the interest of economy and simplicity, sites outside the central business district were considered, but, as Mayor Driver stated, he “had to do something to hold downtown together”.
The only logical approach was to demolish the 1935 building, construct a new facility in its place, and renovate the existing 1975 structure to fit better with the rest of the building. The City could also use this
opportunity to assemble the remainder of the block for a more comprehensive approach to planning, at the town level as well as within the building. In addition, when the county vacated the old jail on the site immediately to the south, the City was given the opportunity to address a serious parking problem in the central business district by constructing a new parking lot in its place. This approach not only enabled the City to remain in the central business district, but it strengthened the development in the immediate area by
enlarging the city/county government district, and will serve as a stronger unifying thread in the overall urban fabric.
The architect used materials, colors, scale, proportion, and rhythm to link the memory of the 1935 building (and the history associated with it) to the existing building and the new construction. While the entire Art Deco facade could not be saved, elements were salvaged and integrated into the new facade, especially around the main entrance. The new facility addresses the street and sidewalk in much the same way buildings did in an earlier era. The scale is very human and sympathetic to the pedestrian. The automobile is addressed (on-street parking, a below-grade parking level for city officials, a drive-through teller), but it remains subordinate to the walking experience.
Agriculture was also an essential consideration in developing the character of the new building as this is a fundamental part of the character of the community. The building reflects the transition the community is experiencing economically and socially: from the strictly rural, agrarian community that it was in the 1930's to one with a far more diverse economic base today, to a community that will be increasingly industrial as we move into the twenty-first century. As a whole, the character is appropriately contemporary, but details
still connect us with our past.
The new facility houses the mayor’s and council members’ offices; city clerk’s office; utilities’ offices; the building official; economic development activities; and some general office space for lease. The focus of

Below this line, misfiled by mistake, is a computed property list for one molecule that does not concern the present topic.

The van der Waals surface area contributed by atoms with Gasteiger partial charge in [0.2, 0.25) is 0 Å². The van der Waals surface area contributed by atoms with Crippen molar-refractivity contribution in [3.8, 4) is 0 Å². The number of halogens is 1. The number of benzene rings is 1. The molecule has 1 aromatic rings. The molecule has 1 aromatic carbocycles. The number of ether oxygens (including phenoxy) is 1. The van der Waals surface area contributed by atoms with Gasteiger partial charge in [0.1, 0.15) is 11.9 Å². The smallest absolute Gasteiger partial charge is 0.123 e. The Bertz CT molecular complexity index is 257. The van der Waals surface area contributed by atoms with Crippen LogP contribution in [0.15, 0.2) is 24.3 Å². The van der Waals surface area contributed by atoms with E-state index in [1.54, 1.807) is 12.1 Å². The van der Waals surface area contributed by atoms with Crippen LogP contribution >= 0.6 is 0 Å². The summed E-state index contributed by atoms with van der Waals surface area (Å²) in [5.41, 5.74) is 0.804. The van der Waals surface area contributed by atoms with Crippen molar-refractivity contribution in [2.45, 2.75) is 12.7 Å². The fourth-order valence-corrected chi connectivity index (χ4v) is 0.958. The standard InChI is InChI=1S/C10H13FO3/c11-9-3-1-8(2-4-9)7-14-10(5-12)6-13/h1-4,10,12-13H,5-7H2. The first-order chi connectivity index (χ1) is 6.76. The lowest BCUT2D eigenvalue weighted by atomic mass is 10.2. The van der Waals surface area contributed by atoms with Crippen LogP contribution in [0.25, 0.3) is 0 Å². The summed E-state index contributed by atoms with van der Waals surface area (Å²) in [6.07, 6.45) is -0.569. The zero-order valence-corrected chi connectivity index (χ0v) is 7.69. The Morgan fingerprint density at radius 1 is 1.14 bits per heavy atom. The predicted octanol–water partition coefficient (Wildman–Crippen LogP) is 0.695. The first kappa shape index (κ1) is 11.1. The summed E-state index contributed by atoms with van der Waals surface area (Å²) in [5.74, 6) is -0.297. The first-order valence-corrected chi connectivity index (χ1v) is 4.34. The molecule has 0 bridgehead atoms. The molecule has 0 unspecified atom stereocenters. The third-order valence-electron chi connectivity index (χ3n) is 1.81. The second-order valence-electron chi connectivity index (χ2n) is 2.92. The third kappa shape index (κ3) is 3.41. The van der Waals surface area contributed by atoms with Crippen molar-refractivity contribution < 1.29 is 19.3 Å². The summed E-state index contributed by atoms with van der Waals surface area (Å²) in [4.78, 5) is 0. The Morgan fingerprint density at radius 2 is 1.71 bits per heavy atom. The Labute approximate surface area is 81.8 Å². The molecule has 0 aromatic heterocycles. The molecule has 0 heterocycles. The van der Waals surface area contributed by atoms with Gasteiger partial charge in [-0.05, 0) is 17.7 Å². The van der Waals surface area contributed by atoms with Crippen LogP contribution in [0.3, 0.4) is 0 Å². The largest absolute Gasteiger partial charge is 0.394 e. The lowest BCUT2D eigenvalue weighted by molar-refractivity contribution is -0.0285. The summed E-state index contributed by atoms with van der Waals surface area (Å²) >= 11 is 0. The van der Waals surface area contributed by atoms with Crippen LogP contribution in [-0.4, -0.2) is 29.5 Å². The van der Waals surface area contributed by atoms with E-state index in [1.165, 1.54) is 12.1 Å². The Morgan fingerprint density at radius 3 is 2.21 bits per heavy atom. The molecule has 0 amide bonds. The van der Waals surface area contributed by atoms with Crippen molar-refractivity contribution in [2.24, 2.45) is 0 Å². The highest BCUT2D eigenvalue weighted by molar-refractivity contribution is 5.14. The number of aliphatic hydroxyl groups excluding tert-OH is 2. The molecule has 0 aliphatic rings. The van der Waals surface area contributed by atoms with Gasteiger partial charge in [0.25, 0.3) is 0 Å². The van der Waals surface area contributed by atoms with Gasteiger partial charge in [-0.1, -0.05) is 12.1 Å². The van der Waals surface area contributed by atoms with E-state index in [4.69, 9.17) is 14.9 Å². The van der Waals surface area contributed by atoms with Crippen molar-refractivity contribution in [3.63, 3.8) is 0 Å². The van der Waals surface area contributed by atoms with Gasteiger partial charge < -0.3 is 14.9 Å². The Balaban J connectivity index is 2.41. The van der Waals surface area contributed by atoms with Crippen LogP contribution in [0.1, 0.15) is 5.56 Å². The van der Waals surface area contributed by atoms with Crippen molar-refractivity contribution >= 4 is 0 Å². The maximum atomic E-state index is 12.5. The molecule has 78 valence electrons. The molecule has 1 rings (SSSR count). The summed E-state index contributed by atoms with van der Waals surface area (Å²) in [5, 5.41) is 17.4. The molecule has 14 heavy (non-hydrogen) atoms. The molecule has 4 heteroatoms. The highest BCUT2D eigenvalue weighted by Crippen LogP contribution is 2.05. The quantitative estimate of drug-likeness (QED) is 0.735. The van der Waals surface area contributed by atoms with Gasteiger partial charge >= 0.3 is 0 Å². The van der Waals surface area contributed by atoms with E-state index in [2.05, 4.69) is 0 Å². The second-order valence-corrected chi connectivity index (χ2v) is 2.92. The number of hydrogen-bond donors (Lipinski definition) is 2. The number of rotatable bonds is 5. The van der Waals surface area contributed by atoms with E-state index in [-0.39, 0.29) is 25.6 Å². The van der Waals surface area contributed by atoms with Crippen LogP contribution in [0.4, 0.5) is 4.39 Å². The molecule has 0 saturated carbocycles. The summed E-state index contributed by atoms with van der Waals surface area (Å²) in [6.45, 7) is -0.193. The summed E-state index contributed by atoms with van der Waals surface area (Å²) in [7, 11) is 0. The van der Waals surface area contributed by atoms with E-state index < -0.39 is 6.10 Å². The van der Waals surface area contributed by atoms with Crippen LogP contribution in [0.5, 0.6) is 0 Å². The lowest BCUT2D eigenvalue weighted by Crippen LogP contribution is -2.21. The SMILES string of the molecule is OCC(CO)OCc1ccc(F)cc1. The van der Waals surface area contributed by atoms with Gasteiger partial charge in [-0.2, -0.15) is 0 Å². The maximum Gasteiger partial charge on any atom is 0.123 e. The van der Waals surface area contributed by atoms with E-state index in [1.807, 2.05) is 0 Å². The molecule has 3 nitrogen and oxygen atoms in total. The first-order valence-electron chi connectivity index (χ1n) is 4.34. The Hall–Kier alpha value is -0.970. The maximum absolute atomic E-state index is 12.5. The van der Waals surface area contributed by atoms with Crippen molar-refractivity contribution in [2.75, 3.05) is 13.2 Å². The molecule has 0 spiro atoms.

the facility is a 200-seat auditorium. This serves primarily for city council meetings, but will also be used for various other community meetings, presentations, speeches, lectures, seminars, workshops, etc. For the first time, Clanton City Hall will serve as a true community center. Four other conference rooms of varying sizes accommodate other meeting types.
The building has two major entrances: the main entrance that connects the new construction to the 1975 structure fronting on Second Avenue, and a secondary entrance on Sixth Street serving utilities customers. The main entrance is a unifying element as well as an orienting element, showing the visitor the way to the mayor’s office, the economic development office, their councilperson’s office, or the auditorium. On a larger scale — that of the street — it unifies and gives orientation to the public space that is created between the new City Hall and the existing courthouse across Second Avenue. Part of the new building is set back from Second Avenue, creating a small park with landscaping and seating. For special occasions, this section of Second Avenue can be closed to provide an excellent small-town venue for festivals, concerts, speeches, and the Christmas Tree.
To complete the project, the block of Second Avenue between City Hall and the Chilton County Courthouse received new streetscaping. Also, a park with a fountain, stage, and seating was added diagonally across the intersection from City Hall, providing greater unity at the intersection, and creating a place in which all citizens of Clanton and Chilton County can take great pride.
Project Cost: $4,500,000 (does not include park)
50,000 Square feet on four levels includes 15 parking spaces at the lower level and a mechanical mezzanine
Structure: Driven piles with concrete and structural steel frame
Roofing: Standing seam metal over structural deck
Veneer: Split face cmu, brick, and EIFS
Monumental Stair: Marble, granite, stainless steel, and glass
Aluminum Curtainwall System
Paneling & Architectural Woodwork: Birch with stainless steel trim